Over the last year, downtown Vancouver has seen the completion of a series of high-end high-rise office buildings.

The first was the 24-storey Deloitte Summit by Westbank at 410 W Georgia Street, designed to appear like several clusters of cubes around a central core, that was completed in early 2022.

Then came the 33-storey Vancouver Centre II by GWL Realty Advisors, integrated into the underground shopping centre below at 733 Seymour Street, which was completed in fall 2022.

Then came the 30-storey Bosa Waterfront at 320 Granville Street by Bosa Development that largely completed in April of this year and famously sold strata office space at record-high prices.

Earlier this month, the 37-storey tower called The Stack, located at 1133 Melville Street and developed by Oxford Properties, celebrated its grand opening and has the distinct title of being the first zero-carbon office building in North America.

Also this month, employees at Amazon began moving into the 21-storey South Tower of QuadReal Property Group's The Post at 349 W Georgia Street, which is set to become the single largest office building in Vancouver after the 22-storey North Tower is completed sometime next year.

The last of this bunch is the 32-storey Bentall 6 at 1090 W Pender Street that's set to be completed before the end of the year, according to BentallGreenOak, the developer, in an email to STOREYS.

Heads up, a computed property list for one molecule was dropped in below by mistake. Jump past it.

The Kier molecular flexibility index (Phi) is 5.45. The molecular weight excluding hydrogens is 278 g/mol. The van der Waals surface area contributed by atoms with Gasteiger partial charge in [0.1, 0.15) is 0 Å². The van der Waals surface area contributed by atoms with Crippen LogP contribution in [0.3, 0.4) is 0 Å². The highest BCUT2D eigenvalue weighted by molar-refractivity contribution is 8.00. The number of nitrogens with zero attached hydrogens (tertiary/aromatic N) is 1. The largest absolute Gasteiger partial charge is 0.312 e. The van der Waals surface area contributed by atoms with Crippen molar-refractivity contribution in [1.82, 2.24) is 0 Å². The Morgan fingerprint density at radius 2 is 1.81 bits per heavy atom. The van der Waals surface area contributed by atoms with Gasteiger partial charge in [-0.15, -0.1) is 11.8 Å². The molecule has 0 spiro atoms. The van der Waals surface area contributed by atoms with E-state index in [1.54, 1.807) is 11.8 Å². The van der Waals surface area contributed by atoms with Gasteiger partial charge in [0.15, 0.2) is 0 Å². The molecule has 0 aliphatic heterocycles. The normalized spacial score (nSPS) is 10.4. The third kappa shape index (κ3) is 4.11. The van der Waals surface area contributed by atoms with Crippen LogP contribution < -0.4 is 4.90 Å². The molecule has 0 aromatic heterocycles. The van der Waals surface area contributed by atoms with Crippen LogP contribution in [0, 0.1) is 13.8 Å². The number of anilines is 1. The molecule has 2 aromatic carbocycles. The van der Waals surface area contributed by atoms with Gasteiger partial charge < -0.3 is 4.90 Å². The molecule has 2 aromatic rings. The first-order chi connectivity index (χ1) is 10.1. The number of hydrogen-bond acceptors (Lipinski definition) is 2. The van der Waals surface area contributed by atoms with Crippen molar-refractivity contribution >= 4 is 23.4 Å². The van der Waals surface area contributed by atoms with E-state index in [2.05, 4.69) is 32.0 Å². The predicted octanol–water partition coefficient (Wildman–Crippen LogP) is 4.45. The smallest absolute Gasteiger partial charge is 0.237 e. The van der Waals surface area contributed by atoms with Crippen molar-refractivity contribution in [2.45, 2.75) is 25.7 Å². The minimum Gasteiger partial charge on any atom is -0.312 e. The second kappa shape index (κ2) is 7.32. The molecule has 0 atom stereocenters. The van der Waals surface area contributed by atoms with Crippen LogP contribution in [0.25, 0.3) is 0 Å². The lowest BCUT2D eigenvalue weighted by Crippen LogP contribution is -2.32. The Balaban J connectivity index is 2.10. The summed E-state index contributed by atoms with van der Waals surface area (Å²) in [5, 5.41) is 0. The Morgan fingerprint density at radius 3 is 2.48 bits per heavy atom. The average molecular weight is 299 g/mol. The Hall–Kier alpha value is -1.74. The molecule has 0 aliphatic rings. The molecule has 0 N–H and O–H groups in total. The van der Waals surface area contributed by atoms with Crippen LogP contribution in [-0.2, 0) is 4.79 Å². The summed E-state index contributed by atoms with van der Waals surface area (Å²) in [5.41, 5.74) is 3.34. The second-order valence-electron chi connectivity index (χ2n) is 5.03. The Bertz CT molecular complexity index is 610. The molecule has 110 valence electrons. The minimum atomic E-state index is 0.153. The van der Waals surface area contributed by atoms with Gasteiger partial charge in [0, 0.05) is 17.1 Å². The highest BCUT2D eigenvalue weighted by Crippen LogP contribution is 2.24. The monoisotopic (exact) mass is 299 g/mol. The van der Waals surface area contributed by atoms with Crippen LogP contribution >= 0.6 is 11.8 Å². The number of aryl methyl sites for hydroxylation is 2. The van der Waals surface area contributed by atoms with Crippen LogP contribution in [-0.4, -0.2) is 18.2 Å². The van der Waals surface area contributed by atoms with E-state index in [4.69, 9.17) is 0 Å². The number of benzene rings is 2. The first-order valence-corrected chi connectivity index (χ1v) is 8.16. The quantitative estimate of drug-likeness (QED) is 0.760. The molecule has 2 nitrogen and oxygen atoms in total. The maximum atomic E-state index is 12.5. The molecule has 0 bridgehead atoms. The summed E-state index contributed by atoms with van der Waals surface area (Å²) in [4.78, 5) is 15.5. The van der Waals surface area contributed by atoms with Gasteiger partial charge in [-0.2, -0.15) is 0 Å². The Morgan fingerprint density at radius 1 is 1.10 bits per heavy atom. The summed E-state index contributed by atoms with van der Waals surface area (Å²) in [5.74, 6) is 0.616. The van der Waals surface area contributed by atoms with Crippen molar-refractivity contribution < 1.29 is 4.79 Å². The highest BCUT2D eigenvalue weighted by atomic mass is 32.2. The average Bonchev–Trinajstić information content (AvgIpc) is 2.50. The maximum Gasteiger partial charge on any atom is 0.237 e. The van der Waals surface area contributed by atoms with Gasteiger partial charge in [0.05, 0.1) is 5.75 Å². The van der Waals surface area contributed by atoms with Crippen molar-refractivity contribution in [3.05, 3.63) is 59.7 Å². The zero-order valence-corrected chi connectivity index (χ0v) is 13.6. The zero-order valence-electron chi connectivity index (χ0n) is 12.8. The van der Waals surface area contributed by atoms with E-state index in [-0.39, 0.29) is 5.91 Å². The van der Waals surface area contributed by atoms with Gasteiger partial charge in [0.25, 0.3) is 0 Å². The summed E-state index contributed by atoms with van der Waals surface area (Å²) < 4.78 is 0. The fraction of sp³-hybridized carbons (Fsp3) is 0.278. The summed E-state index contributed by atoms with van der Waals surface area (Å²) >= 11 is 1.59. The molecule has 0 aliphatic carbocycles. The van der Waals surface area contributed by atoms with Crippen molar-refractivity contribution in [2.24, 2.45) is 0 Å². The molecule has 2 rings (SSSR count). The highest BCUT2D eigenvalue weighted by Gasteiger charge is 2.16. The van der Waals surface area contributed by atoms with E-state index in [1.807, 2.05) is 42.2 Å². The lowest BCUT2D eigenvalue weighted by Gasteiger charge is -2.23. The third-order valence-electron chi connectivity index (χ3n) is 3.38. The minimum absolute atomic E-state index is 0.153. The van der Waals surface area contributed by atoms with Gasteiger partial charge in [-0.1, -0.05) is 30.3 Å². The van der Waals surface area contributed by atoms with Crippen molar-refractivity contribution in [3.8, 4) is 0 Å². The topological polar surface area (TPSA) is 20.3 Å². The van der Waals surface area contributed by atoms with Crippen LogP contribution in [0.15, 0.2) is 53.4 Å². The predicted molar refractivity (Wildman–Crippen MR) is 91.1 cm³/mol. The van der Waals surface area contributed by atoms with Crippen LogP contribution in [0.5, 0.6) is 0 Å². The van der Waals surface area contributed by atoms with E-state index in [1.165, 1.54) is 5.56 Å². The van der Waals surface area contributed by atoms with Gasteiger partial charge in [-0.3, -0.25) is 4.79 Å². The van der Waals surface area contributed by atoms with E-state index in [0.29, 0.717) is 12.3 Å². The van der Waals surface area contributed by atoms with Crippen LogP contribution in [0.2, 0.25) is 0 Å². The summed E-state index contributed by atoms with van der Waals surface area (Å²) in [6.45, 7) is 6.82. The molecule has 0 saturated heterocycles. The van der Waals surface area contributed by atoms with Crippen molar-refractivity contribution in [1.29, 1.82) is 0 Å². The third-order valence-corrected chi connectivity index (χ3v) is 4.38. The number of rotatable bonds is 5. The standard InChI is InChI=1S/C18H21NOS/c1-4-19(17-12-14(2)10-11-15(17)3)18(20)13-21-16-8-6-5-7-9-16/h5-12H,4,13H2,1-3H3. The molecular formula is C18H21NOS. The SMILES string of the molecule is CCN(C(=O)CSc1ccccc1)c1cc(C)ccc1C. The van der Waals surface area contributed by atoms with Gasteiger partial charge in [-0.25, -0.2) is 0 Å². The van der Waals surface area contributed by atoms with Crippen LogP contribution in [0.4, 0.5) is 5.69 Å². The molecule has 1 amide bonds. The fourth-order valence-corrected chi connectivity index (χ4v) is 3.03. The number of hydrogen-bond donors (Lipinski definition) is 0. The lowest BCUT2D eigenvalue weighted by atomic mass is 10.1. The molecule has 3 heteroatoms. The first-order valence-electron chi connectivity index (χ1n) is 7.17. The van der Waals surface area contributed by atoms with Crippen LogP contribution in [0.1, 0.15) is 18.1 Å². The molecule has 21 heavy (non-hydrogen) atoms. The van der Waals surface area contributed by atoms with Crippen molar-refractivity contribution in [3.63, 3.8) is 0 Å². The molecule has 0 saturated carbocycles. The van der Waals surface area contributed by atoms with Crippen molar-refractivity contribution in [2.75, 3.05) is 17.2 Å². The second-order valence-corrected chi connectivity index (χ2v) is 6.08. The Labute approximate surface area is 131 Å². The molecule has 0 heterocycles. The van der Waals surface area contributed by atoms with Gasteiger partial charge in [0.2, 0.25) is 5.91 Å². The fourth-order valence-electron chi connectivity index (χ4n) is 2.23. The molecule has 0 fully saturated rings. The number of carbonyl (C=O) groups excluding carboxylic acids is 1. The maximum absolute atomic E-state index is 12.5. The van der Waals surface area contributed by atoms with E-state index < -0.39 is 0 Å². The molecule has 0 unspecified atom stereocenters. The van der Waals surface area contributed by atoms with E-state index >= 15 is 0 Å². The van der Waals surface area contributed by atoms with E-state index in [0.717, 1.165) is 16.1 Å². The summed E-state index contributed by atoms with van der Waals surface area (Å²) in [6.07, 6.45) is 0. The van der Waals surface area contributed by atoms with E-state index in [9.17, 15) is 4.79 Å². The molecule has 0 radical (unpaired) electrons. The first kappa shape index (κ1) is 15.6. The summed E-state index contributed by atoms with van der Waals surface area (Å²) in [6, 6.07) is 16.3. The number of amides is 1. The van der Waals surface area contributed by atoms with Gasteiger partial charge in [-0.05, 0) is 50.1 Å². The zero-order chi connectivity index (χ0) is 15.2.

All six of these office buildings are Class-AAA towers that were conceived prior to the COVID-19 pandemic. They were generally under construction at the same time and are together bringing a huge amount of new office space into the market.

"In the last 10 years, we've built more new office space than we did in the prior 20 years," says Susan Thompson, the Associate Director of Research for Colliers based in Vancouver.

That group of office projects makes up a large chunk of that space, and came as the result of strong demand.

According to Thompson, the industry generally considers 6% to 10% vacancy as a balanced office market. She says vacancy got quite low in downtown Vancouver around 2018 and hit a low of sub-2% by 2019, which triggered an explosive construction cycle.

That construction cycle is now concluding at what is very clearly an inflection point in the office market in Vancouver (and elsewhere).

The Next Wave (?)

According to a Q3 Colliers market report published this week, office vacancy in downtown Vancouver is now at 11.9%.

"That tells us that it's more of a tenants' market than anything else, and that tells us we're probably not going to see a new building anytime soon in downtown," says Thompson, adding that those that have already broken ground will likely tough through it.